I live it with happiness and then with a strong spirit of compensation and triumph toward who does not want them here. To see my city always more crowded of different ethnic groups is a letdown for those hating the idea of an open, dense and stratified, welcoming society. And I’m happy to see, everyday, how their project is defeated, if we can put it in that way. Anyway, Turin is an unique city also on this side. It knows how to welcome, it knows how to work with patience to host who arrives from far away. The city texture is full of charities and institutes working for that. The proverbial coldness and indifference of the Turinese is not true, it is the outcome of a misunderstanding: in truth, it is respect. Turin is a respectful city. Without clamour, with great elegance, ‘it mocks to do not see’ in the best meaning of these words: in so, it allows a serene coexistence. The Turinese do not criticize, they observe (a lot, they are very keen) but they do not let their glance weigh, so to speak. To speak of twilight areas, indeed, it must be said that Tarik, the character of the novel is very young and arrives very entitled in Turin. He is quick, intuitive and knows how to speak to the heart of people. But he bumps immediately into with a terrible state-of-fact: he cannot live as his Italian peers because he has to conquer what they have as a right of birth. For who has to rebuild an existence far from home, I imagine it is of the hardest obstacles to be overtaken.


In the end, from 100 to 1, how much do you feel yourself a Turinese?

58. A little more of 50 but less than 60. My parents are from Lucania (a ‘region in a region’ between Tyrrhenian sea and  Taranto Gulf, Southern Italy, dating back to the Greek domination and their land partitions) so I have a natural check from the torinesità (being made in Turin). Being Turinese is very easy and sweet in Turin but elsewhere it can be invalidating. As in Naples or in Rome, it can’t be. You risk to be continually teased. When I go there, I have to forget formalism, some modesty and (fantastic, I should say) rituals of educations that in Turin are very necessary and elsewhere can arise lots of fun and derision.  


The places in Turin you love and the ones you really do not go through?

I do not love the places of the city getting old badly, without urban planning and full of abandoned and clumped buildings; then the enormous squares sacrificed to cars (as Piazza Statuto), then the gardens and parks ruled by armies of pushers. I love very much the wild and gigantic Pellerina Park, the Po banks, the canoe clubs and the bars on the river alongside Valentino Park; and then the serenity of some, a bit gloomy and not noisy, old districts as Campidoglio and Borgo San Secondo.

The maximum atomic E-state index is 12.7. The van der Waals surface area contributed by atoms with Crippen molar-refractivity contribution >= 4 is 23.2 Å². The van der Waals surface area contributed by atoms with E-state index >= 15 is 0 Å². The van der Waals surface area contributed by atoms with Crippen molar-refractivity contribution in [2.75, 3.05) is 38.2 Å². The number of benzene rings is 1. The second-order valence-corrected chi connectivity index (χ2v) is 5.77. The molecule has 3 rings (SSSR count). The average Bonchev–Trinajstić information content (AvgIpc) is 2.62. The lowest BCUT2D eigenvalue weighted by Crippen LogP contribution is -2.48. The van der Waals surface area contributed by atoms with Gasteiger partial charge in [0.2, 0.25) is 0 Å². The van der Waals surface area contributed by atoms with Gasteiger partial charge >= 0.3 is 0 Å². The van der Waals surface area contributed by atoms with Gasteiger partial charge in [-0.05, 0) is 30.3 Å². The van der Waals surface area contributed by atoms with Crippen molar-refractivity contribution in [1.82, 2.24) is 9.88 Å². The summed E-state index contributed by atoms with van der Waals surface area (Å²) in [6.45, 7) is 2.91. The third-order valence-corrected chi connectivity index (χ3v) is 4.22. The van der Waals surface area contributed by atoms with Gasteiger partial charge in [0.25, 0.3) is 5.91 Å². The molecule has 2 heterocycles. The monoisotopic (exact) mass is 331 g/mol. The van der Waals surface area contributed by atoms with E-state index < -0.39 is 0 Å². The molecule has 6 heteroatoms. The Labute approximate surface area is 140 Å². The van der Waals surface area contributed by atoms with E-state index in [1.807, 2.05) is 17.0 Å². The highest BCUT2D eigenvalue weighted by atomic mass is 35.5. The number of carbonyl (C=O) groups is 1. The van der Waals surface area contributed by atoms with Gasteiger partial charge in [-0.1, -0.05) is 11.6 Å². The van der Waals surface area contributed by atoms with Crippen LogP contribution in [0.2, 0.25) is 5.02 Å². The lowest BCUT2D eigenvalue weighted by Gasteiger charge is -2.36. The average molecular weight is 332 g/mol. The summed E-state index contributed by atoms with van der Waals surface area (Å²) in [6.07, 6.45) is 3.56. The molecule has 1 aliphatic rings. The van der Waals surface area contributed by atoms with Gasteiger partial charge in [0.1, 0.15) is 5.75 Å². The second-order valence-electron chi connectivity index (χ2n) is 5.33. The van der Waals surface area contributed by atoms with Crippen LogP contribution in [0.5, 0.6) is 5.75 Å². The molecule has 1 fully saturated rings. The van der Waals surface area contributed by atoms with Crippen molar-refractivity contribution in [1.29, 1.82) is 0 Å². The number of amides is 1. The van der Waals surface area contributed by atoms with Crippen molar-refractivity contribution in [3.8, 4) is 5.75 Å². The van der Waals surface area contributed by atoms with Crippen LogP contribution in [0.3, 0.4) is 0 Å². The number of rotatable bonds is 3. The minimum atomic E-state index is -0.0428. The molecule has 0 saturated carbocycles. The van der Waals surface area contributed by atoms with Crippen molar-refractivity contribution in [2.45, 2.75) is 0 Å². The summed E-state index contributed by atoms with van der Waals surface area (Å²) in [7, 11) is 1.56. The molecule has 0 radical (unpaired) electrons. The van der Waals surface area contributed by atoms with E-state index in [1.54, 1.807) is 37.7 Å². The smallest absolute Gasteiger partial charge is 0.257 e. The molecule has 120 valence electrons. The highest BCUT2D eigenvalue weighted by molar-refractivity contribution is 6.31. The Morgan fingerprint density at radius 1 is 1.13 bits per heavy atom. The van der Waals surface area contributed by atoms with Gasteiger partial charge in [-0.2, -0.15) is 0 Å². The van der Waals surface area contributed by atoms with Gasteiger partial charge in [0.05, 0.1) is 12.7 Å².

What do you drink when you go out, is there a typical drink or some ritual at which you happily submit yourself? Once, late at night, we’re used to go to sip the mysterious cocktail called Tamango in a small, dark club I’m not sure still exist (passing by on day times I am not able to detect it, I see only walls…). It is a mystic reddish cherries flavoured mash with a monstrous power and hallucinogenic effects. Then I got old and I got stuck on the old and dear beer. Double malt if I want to go too far.  


In which way do you like to live slow, is there any special moment in which you indulge in watching the time passing?

The slowness has been never part of my personality and for that I seek it non-stop, I see it as an achievement, sometimes as a mirage. At lunch time, when I stop working for an hour, I dazedly walk through Corso Vittorio Emanuele as a brachycardiac. Sometimes I realize staring at passers as I see humans for the first time. In those minutes, perhaps, I really slow down.


The books you’re reading now

And Never Said a Word, by Heinrich Boll.  


The music you more often listen

Gigantic archives of mp3 the computer plays randomly, or radio stations tuned by chance: I am an absent-minded listener. And, above all, maybe I like to get surprised by haphazardness.


Alessandro Musto’s story has been selected by  Emina Cevro Vukovic, writer who also interviewed him (translation by Slow Words)